For Microsoft, The Threat Of ATMs Moving To Linux Is Very Real

If you thought the 29 percent of Windows XP user base overall was a thing of terror, chew on this. Around 95 percent of the ATMs in the world are said to be still running the old operating system.

And while a number of banks and financial institutions have already started their migration process to a new operating system, a few are in talk with Microsoft about the possibility of purchasing extended support for the platform.

There is a third group, too, however — one that is entertaining more radical thoughts.

According to this report over at Computerworld, there are some ATM operators that are considering moving from Windows XP to Linux.

This, they are said to be doing to not only obtain better control over the machines but also being able to better synchronize their hardware and software upgrade cycles. Without being forced by Microsoft do to it, that is, with each new version of Windows.

In the words of David Tente, USA executive director of the ATM Industry Association (ATMIA):

“There is some heartburn in the industry. Some are looking at the possibility of using a non-Microsoft operating system to synch up their hardware and software upgrades.”

Estimates say that approximately 60 percent of ATMs in the United States will not be moved to a newer and supported version of Windows by the April 8 cutoff date.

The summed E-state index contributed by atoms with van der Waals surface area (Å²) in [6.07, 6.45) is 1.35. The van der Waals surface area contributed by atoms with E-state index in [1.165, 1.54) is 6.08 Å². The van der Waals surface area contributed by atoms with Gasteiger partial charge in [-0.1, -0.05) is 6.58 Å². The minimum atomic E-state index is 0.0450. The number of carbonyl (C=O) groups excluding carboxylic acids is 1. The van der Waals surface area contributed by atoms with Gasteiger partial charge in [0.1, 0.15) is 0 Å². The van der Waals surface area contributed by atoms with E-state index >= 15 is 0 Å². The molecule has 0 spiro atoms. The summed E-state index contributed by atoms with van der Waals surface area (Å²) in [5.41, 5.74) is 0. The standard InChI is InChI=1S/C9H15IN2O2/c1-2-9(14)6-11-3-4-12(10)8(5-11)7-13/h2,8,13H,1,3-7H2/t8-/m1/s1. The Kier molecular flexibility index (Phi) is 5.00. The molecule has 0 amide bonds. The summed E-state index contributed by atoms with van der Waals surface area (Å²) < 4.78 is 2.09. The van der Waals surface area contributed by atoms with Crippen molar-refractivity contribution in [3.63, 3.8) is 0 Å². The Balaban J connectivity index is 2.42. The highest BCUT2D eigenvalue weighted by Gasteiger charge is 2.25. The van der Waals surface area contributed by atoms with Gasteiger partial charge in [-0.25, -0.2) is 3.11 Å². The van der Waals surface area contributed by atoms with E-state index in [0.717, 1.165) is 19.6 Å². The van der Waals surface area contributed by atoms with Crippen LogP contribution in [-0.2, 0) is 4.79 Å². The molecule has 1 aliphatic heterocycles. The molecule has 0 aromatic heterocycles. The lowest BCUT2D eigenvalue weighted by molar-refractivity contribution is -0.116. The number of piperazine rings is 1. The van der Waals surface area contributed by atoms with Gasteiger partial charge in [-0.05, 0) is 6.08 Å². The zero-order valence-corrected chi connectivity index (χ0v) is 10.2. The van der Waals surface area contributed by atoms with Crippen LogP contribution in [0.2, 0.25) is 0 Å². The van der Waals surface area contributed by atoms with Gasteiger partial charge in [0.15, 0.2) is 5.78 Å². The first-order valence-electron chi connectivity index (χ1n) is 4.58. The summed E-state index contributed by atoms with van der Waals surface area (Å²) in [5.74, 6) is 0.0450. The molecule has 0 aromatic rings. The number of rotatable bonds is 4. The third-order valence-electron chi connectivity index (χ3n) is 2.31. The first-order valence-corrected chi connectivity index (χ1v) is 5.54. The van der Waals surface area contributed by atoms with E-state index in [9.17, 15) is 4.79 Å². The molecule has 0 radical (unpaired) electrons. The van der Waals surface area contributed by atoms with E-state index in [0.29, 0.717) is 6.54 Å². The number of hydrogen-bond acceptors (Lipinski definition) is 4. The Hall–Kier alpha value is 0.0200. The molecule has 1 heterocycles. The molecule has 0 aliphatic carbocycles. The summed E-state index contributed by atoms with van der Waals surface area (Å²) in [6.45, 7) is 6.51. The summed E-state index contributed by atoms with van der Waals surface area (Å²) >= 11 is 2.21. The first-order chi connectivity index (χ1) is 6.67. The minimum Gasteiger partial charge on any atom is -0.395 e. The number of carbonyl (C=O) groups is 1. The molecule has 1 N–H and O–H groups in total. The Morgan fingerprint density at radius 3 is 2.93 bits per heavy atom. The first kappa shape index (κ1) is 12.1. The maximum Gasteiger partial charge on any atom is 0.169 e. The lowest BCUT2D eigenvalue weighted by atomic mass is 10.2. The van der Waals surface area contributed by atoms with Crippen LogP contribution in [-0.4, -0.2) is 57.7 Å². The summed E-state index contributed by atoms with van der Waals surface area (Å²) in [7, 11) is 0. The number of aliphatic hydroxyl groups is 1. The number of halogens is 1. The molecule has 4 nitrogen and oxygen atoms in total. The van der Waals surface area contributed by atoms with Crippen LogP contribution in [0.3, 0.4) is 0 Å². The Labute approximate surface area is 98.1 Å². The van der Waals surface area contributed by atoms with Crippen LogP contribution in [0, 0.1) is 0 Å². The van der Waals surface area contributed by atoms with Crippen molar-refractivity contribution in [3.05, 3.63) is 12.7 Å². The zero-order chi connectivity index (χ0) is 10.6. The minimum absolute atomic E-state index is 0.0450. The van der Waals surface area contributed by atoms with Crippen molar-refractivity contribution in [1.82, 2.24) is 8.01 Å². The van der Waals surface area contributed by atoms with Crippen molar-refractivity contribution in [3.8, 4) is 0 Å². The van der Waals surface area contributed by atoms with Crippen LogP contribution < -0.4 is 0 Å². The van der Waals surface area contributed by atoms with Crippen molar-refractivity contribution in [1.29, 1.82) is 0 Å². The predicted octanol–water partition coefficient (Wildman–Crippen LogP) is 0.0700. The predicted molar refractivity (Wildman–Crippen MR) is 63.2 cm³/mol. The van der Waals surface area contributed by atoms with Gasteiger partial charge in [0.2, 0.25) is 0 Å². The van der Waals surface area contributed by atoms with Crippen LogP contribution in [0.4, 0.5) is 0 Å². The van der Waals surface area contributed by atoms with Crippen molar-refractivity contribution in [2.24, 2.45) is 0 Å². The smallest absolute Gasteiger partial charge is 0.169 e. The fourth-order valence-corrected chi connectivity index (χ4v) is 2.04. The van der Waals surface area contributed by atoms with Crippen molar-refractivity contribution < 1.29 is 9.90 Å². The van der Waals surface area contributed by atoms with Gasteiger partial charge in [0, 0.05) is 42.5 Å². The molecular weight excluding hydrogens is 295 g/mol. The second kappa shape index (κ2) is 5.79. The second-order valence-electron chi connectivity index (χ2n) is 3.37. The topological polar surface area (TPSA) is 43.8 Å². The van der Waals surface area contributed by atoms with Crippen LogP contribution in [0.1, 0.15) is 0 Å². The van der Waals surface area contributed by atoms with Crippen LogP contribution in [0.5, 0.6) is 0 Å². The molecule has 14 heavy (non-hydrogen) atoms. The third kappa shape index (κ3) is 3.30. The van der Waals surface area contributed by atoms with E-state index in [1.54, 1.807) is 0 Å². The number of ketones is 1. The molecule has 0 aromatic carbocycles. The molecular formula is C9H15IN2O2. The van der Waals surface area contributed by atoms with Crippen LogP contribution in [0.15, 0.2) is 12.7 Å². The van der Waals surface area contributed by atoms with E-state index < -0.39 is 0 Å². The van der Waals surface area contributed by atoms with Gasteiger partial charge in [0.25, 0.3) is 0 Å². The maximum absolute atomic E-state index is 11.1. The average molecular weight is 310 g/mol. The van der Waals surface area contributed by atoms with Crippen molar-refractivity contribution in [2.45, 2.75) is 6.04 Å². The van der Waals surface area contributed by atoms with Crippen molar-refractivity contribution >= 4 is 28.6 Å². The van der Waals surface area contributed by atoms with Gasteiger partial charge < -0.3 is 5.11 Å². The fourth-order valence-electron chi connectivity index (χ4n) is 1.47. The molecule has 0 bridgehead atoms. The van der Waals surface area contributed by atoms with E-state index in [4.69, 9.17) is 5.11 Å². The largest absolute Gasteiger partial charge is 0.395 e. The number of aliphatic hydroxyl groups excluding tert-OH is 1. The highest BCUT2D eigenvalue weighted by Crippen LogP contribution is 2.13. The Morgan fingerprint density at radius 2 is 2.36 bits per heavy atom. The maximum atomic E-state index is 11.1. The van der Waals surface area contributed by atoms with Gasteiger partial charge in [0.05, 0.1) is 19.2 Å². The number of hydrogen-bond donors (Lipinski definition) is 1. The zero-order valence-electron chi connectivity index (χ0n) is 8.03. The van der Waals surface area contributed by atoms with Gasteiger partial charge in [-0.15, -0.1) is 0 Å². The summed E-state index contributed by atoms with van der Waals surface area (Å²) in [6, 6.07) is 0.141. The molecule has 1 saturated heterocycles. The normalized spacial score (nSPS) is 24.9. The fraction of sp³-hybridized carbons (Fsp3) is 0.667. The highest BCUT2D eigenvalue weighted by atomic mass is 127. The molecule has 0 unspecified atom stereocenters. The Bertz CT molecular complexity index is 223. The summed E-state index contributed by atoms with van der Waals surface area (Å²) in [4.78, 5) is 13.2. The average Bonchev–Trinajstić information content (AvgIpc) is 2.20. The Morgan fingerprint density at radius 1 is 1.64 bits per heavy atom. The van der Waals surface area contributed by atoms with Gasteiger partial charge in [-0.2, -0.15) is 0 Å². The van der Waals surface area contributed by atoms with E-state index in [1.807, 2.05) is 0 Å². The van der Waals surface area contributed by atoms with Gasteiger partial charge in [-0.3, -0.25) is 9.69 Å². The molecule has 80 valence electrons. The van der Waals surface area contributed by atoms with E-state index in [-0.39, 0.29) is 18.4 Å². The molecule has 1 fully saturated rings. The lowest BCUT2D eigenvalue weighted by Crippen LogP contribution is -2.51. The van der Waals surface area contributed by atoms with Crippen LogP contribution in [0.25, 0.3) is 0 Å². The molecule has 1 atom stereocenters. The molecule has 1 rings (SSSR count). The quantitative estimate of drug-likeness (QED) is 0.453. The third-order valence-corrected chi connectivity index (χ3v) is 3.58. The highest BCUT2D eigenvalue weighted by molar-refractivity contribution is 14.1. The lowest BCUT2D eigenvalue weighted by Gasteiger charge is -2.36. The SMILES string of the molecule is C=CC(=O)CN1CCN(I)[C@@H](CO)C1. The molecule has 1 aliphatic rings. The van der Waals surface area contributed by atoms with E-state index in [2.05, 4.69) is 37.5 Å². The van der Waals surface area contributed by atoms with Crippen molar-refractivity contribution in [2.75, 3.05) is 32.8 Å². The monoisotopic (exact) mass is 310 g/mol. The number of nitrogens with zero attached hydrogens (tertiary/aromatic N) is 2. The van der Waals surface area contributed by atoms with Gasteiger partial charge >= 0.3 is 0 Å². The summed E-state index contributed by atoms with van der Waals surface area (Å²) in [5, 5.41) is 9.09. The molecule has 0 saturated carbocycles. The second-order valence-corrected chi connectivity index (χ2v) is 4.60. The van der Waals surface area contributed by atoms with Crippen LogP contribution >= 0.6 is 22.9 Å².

Consumers and businesses moving away from Windows to Linux is one of the biggest threats facing Microsoft right now, and while the company would want to avoid seeing a shift like this taking place, it remains to be seen what steps it takes in this regard.

Please Leave Your Comments Below...

  • Ray C

    They’re being forced to update by Microsoft, but they still using an OS that’s over a decade old. More control over things? That’s exactly where they’re going to get themselves in trouble. Also, just because to switch to Linux it doesn’t mean you all the sudden have no security issues.

    • Wayne S

      Yea, it seems like an update is in order. Microsoft recognizes it, but these companies don’t want to. Linux doesn’t mean more control or security as you said. In fact, it could mean the opposite.

      • whofuckingcares

        also, if they upgrade to windows 8.1 or w.e they could use the touch interface for kiosks at the photo labs, which makes the most sense to me..

  • Jason Claven

    I don’t think ATMs should do this, but man, if they do, this is a huge dent for Microsoft’s image and business. I can’t imagine what kind of money it would cost them to lose all the ATM business. I’m sure they could survive it, but still a huge lose either way.